As the aging population continues to grow, the demand for health services and healthcare workers increases. The aging adults suffer at least one chronic disease, and managing these chronic illnesses results in a higher healthcare cost. Many older adults face barriers while obtaining care, and those potential barriers are long waiting times, transportation difficulty, lack of access to treatment, and lack of knowledge about the management of chronic illnesses. The inability to carry out tasks related to treatment recommendations put the elderly at greater risk of unnecessary harm. The need for home-based health care professionals increases as the elderly require home care services that provide extra assistance as needed and improve overall health by giving care in the comfort of home. Moreover, the aging nurses’ retirements result in a shortage of health care workers. New graduate nurses who are trained to replace the aging nurses face difficulties and feel overwhelmed as they still don’t have much experience and are forced to limit the level of care due to the nursing shortage and exposed to the challenging aspects of nurses’ workplace, for example, a poor salary, long work hours and excessive workloads (Park, 2017).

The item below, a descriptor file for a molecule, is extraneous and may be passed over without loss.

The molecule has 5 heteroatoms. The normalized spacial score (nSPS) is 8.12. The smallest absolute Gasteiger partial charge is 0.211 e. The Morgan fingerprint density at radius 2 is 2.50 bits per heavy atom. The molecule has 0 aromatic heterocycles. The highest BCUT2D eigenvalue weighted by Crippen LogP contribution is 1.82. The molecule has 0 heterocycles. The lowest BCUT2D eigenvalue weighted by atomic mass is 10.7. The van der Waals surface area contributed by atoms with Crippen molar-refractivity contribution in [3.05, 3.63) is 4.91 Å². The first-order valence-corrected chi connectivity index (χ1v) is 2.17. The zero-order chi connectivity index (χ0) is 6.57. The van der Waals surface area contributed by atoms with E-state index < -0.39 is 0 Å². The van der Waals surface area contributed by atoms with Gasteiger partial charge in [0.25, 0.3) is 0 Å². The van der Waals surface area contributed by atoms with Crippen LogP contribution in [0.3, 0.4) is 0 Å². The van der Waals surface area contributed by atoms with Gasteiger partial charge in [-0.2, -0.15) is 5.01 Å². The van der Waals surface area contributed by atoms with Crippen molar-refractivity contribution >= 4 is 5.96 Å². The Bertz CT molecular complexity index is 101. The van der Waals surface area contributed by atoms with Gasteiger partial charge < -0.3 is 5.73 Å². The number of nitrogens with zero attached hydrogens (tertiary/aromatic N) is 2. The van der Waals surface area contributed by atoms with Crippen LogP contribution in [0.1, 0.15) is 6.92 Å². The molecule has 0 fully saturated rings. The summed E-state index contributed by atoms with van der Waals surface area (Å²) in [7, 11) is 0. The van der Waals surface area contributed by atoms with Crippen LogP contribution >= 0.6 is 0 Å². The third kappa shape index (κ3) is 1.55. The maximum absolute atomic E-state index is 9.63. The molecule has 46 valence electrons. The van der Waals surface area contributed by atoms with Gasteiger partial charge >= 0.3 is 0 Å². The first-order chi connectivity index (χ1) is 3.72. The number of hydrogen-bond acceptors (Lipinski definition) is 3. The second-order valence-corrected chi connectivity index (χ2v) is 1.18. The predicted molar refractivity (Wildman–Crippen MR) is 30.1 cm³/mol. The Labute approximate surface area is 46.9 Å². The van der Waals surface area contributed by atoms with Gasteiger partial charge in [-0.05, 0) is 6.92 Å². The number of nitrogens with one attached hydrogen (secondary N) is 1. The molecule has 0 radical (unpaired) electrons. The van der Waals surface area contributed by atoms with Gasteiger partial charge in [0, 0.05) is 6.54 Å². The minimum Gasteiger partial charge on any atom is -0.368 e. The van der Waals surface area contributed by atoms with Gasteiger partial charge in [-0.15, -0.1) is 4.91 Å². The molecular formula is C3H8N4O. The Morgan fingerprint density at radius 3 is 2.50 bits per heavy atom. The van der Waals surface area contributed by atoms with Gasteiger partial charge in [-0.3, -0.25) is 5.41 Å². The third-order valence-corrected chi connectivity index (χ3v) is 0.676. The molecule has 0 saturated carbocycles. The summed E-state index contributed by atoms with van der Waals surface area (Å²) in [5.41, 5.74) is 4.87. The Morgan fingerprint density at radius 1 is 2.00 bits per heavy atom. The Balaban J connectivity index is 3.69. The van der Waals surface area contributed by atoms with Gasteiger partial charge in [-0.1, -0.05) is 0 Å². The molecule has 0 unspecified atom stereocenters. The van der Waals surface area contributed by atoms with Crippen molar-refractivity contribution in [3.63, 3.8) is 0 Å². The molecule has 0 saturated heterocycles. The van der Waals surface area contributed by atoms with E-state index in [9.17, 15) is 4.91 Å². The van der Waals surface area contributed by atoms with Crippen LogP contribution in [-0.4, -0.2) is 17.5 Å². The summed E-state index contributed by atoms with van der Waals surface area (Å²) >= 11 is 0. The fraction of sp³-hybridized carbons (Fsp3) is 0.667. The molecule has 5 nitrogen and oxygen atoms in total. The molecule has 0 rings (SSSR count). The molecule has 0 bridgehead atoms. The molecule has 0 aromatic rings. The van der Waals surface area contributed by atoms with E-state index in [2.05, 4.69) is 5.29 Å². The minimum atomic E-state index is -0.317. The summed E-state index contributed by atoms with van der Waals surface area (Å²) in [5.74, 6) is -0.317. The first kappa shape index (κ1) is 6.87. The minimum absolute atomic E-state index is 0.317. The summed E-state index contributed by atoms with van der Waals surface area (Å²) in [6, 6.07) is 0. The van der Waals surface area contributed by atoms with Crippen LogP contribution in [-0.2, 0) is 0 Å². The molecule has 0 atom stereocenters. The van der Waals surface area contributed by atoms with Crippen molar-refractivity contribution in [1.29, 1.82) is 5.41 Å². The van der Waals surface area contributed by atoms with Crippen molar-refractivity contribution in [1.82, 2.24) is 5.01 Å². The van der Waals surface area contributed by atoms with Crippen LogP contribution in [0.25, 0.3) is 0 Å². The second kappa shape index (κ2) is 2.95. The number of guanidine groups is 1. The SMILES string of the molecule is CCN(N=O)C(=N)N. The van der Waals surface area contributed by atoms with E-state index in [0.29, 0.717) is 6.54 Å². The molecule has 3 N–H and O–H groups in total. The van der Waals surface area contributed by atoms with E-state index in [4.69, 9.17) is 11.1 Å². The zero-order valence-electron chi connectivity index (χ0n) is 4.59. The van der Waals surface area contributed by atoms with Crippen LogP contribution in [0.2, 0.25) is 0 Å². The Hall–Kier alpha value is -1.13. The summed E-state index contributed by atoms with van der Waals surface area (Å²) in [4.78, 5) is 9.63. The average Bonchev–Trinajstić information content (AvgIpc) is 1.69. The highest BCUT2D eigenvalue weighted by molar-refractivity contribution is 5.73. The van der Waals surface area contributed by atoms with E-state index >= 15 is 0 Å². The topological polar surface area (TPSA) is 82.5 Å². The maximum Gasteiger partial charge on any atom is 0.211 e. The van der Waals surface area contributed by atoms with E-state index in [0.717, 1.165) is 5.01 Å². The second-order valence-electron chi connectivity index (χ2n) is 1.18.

“The U.S. Bureau of Labor Statistics predicts 1.2 million nurses’ vacancies between 2014 and 2022, with nearly 700,000 nurses leave the workforce by 2024” (“The Aging,” 2019). The shortage of nursing staff will be dramatically increased in the future. Retaining aging nurses due to increased patient volumes and the unsafe patient-nurse ratio will become a long-term goal for health care employers (Middaugh, 2016). Furthermore, many studies indicate that the older adult population will increase over the years and will have a huge impact on the health care system. Older adults with chronic conditions will seek care and the total cost of health services will skyrocket as hospital visits and admissions of elderly patients with chronic conditions will be doubled by 2023 (“The Aging,” 2019). Also, “according to the U.S Census Bureau and the Centers for Medicare and Medicaid Services, total health expenses are expected to reach $4 billion by 2020 and $5 billion by 2025” (“The Aging,” 2019). Expanding the aging population equals greater patient census, and will continue to increase the national health expenditures and the demand for health care services.